The federal government is considering enlarging a dam to boost the state's water supply, which would flood what little land remains above water where a Native American tribe has fished and farmed for centuries.
SHASTA LAKE, Calif. — The federal government is considering enlarging a dam to boost the state's water supply, which would flood what little land remains above water where a Native American tribe has fished and farmed for centuries.
Nine-tenths of the ancestral land of the Winnemen Wintu was submerged in 1945, when the federal government built a 602-foot dam downstream of their ceremonial and prayer grounds.
Now the U.S. Bureau of Reclamation is considering enlarging Shasta Dam, flooding the remaining 22 miles of rocky, steep canyon shoreline, including two sacred rocks involved in coming-of-age rituals.
"These sacred places help keep the tribe healthy. They help keep it balanced and they help us to heal," said tribal chief Caleen Sisk-Franco. "There is no replacement. There's not an option to move it."
The desire by the few remaining tribal members to preserve the remnants of their homeland is running headlong into the desires of Central Valley farmers, the main beneficiaries of the federal proposal to enlarge Lake Shasta.
When it was filled to capacity, the lake flooded 46 square miles where tribal leaders say some 20,000 Winnemen Wintu once lived along the McCloud River. Their numbers fell to 395 at the turn of the century, with thousands massacred by western settlers and ravaged by disease during the Gold Rush. Today, the tribe counts 122 enrolled members, about a fifth of whom live in a makeshift village of trailers and a house on 42 acres of private land a few miles from the McCloud River, some 225 miles north of San Francisco.
Lake Shasta is the starting point for the federally run Central Valley Project, a system of 21 reservoirs, canals and aqueducts that funnel water to some 3.2 million acres of farmland and supplies water to about 2 million people.
Supporters say an enlarged lake is needed to meet the needs of California's growing population. The larger reservoir also would be able to store more cold water, which is needed to help the salmon that used to migrate to cooler waters upstream before the dam blocked their path, according to the U.S. Bureau of Reclamation.
The bureau is studying whether to raise the dam between 61/2; and 181/2; feet, which would enlarge the reservoir by more than a tenth of its current size. That's enough water to serve the city of Los Angeles for more than year.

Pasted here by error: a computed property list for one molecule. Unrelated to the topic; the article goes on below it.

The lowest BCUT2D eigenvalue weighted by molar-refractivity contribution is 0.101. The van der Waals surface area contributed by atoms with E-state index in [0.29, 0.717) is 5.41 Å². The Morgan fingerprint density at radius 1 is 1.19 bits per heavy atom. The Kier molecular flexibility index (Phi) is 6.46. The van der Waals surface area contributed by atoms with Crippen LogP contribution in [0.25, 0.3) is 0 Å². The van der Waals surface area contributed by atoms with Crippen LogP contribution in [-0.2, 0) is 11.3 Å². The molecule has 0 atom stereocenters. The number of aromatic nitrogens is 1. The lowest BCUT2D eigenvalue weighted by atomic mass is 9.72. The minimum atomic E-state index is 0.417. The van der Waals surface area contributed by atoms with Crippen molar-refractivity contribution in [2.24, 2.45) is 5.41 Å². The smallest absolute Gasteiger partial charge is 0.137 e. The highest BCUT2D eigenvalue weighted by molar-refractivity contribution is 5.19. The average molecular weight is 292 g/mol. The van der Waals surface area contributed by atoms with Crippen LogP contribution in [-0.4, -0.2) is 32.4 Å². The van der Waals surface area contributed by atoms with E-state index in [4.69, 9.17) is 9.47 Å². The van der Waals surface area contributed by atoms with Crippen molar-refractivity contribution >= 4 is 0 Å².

"What's so potentially promising about raising Shasta Dam, all things considered, is an opportunity to provide more storage at a facility that's already in place," said Ron Ganzfried, a supervisor in the Bureau of Reclamation's regional planning division.
A higher dam also would provide more hydropower, flood protection along the upper Sacramento River and combat future water shortages expected to come with climate change, according to a recent bureau report.
Although the price tag is steep — with preliminary costs ranging from $531.3 million to $854.9 million — it's far less than the cost of building a new dam. For example, the state estimates it could cost $3.6 billion to build a reservoir in a valley north of Sacramento that would store roughly the same amount of water as would be added behind a taller Shasta dam.
That makes it an attractive solution for California's farmers and municipal water agencies whose water supplies have dwindled after two dry winters and a federal court order that greatly reduced water diversions to protect threatened delta fish.
But conservation groups are concerned that swelling of the lower portion of the McCloud River would ruin one of the state's prized trout streams. They also question whether the additional cold water that would be stored behind a higher Shasta Dam would be saved and released for migrating salmon, as government officials claim.
Instead, environmental groups favor building bypasses for salmon to get them around the dam and into the McCloud River. They also advocate paying farmers and other users to increase water conservation efforts.
"We need to come up with permanent solutions that will increase flexibility and provide what we need for the salmon rather than reinvesting in the very projects that caused the problem," said Mindy McIntyre, a water specialist at the nonprofit Planning and Conservation League.
Federal officials say environmental organizations and the Winnemen Wintu tribe will be consulted as plans move forward over the next few years, but how much sway the tribe — which is not a federally recognized tribe — will have to block the dam project is questionable. Congress must still authorize and fund the project.
Although the tribe is small in number, its ties to the area remain central to preserving its heritage. The rocky shoreline along the McCloud River is where tribal members come at least once a year to celebrate the womanhood of their teenage girls. Medicinal plants are ground on a special rock and traditional prayers are offered.
Across the river, toddlers are introduced to another rock where tribal elders tell their ancestral stories. Both cultural spots could be swamped by the rising waters if Shasta Dam is raised.